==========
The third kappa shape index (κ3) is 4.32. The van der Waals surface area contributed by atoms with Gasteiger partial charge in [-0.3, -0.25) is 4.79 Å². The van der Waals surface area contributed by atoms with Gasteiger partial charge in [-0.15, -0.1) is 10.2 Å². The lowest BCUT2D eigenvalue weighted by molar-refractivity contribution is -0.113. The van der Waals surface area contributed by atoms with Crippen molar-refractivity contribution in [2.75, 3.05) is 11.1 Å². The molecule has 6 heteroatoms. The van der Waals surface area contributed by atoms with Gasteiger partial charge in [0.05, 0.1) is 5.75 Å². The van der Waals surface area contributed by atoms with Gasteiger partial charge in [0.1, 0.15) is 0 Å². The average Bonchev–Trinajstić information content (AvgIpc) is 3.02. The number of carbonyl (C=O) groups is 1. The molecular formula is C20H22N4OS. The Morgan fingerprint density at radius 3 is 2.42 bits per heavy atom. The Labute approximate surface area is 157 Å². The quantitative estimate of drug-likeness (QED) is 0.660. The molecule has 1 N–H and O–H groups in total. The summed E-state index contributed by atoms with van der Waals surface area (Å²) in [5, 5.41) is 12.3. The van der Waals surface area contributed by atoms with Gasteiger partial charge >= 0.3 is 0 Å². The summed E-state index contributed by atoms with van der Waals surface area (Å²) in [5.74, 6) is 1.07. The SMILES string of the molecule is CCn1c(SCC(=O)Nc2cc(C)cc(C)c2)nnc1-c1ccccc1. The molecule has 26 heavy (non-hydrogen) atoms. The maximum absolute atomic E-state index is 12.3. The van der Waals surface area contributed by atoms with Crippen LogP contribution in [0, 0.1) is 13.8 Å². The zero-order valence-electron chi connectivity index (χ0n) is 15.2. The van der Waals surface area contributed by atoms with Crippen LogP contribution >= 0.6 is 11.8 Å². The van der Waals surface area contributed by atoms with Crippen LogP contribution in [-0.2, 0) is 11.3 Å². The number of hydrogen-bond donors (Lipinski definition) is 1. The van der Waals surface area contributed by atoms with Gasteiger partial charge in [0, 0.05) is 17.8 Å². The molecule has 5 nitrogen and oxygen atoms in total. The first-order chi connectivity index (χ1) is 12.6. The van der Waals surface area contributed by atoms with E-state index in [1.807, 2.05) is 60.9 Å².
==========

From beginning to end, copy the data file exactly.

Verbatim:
The third kappa shape index (κ3) is 4.32. The van der Waals surface area contributed by atoms with Gasteiger partial charge in [-0.3, -0.25) is 4.79 Å². The van der Waals surface area contributed by atoms with Gasteiger partial charge in [-0.15, -0.1) is 10.2 Å². The lowest BCUT2D eigenvalue weighted by molar-refractivity contribution is -0.113. The van der Waals surface area contributed by atoms with Crippen molar-refractivity contribution in [2.75, 3.05) is 11.1 Å². The molecule has 6 heteroatoms. The van der Waals surface area contributed by atoms with Gasteiger partial charge in [0.05, 0.1) is 5.75 Å². The van der Waals surface area contributed by atoms with Gasteiger partial charge in [0.1, 0.15) is 0 Å². The average Bonchev–Trinajstić information content (AvgIpc) is 3.02. The number of carbonyl (C=O) groups is 1. The molecular formula is C20H22N4OS. The Morgan fingerprint density at radius 3 is 2.42 bits per heavy atom. The Labute approximate surface area is 157 Å². The quantitative estimate of drug-likeness (QED) is 0.660. The molecule has 1 N–H and O–H groups in total. The summed E-state index contributed by atoms with van der Waals surface area (Å²) in [5, 5.41) is 12.3. The van der Waals surface area contributed by atoms with Gasteiger partial charge >= 0.3 is 0 Å². The summed E-state index contributed by atoms with van der Waals surface area (Å²) in [5.74, 6) is 1.07. The SMILES string of the molecule is CCn1c(SCC(=O)Nc2cc(C)cc(C)c2)nnc1-c1ccccc1. The molecule has 26 heavy (non-hydrogen) atoms. The maximum absolute atomic E-state index is 12.3. The van der Waals surface area contributed by atoms with Crippen LogP contribution in [0, 0.1) is 13.8 Å². The zero-order valence-electron chi connectivity index (χ0n) is 15.2. The van der Waals surface area contributed by atoms with Crippen LogP contribution >= 0.6 is 11.8 Å². The van der Waals surface area contributed by atoms with Crippen LogP contribution in [-0.2, 0) is 11.3 Å². The number of hydrogen-bond donors (Lipinski definition) is 1. The van der Waals surface area contributed by atoms with Gasteiger partial charge in [0, 0.05) is 17.8 Å². The molecule has 5 nitrogen and oxygen atoms in total. The first-order chi connectivity index (χ1) is 12.6. The van der Waals surface area contributed by atoms with E-state index in [1.807, 2.05) is 60.9 Å².